The comparison between Pétain and de Gaulle did not fail to arouse the indignation of many adulators and despisers, but it was nonetheless rich in lessons. These two soldiers, these two statesmen, triggered all kinds of passions, adulation and recognition as well as hostility and hatred. Two lives, two opposing destinies, which nevertheless remain linked by history. One, Pétain, son of a plowman, “victor of Verdun,” glorious Marshal of the War of ‘14, “pacifier of Morocco,” academician, old head of state of Vichy who had been recalled, condemned to death, struck with national indignity for collaboration with the enemy, who died covered with shame, isolated in his cell, at the age of 95 (1951).

The other, de Gaulle, son of a professor in khâgne, rebel general, rebellious, leader of Free France, winner at the Liberation, who resigned in 1946, returned in 1958, was elected first president of the Fifth Republic, retired after having being disowned in a referendum (1969), and who died alone in his residence in La Boisserie at the age of 79 (1970). One, Pétain, the Republican soldier, agnostic, great seducer of women, a handsome man, a hardened bachelor, who married a divorced woman at sixty, Annie, the faithful and loving companion throughout the years of glory and sordid mess-ups. The other, de Gaulle, the Republican soldier, fervent Catholic, man of letters, brilliant lecturer, charismatic leader with ungrateful but distinguished physique, married at the age of thirty-one to a young woman, the advisor and unwavering support of all his life, “Yvonne without whom nothing would have been done.”

Two exceptional careers, two dazzling but late ascendancies. Colonel Pétain was 58 years old and in early retirement when the First World War broke out. He was elevated to the rank of Marshal of France in 1918 for services rendered to the Republic. Twenty-five years later, an 84-year-old man was elected by the National Assembly to bring about a new Constitution of the Republic (a draft Republican Constitution, which was signed by Pétain in January 1944, but never brought into effect).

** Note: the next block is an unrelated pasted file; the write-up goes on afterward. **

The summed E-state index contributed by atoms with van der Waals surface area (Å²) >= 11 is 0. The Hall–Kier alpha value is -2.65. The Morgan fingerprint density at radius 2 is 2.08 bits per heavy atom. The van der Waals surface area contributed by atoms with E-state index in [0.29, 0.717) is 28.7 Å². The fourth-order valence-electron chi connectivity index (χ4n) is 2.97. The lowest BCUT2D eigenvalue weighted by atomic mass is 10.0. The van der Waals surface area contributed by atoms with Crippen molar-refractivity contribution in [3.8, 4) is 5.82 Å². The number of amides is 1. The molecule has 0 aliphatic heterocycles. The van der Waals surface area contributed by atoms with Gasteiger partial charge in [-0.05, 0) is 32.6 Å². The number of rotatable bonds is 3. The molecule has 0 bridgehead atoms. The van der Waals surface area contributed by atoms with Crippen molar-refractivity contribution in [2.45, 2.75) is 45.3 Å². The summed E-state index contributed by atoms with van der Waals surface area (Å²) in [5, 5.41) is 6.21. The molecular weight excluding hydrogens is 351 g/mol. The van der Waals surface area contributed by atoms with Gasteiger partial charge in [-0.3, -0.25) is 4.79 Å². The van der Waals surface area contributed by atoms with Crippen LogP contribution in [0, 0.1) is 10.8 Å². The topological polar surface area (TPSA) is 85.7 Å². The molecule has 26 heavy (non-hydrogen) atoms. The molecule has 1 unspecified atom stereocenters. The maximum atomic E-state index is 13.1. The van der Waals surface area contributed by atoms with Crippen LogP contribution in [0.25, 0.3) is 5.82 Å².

In 1945, definitively on the sidelines, the President of the Republic, Albert Lebrun, remarked that everything was done in form only – the change of government, the armistice, the scuttling of the assemblies. During the vote for full powers “to the government of the Republic under the authority of Pétain,” on July 10th, 1940, out of 649 parliamentarians present, 569 voted for and 80 against. [Among the favorable votes 286 were from the Left and from the Center-Left, 237 from the Right and Center-Right, and 46 were left blank.

The deputies of the Left were those who were elected on May 3, 1936 under the colors of the Popular Front, with the exception of the Communists who were excluded from the chamber by the Daladier government, following the German-Soviet pact. Refusing to see the conflict as a patriotic war, the Communist Party was then seen as an objective ally of the enemy. By the decree of September 26th, 1939, the deputies who had not broken with the PCF were stripped of their mandate and interned, along with many nationals of enemy nations, regardless of their race or religion]. But in June 1940, the support for Pétain was nearly complete within the political class and almost total in public opinion.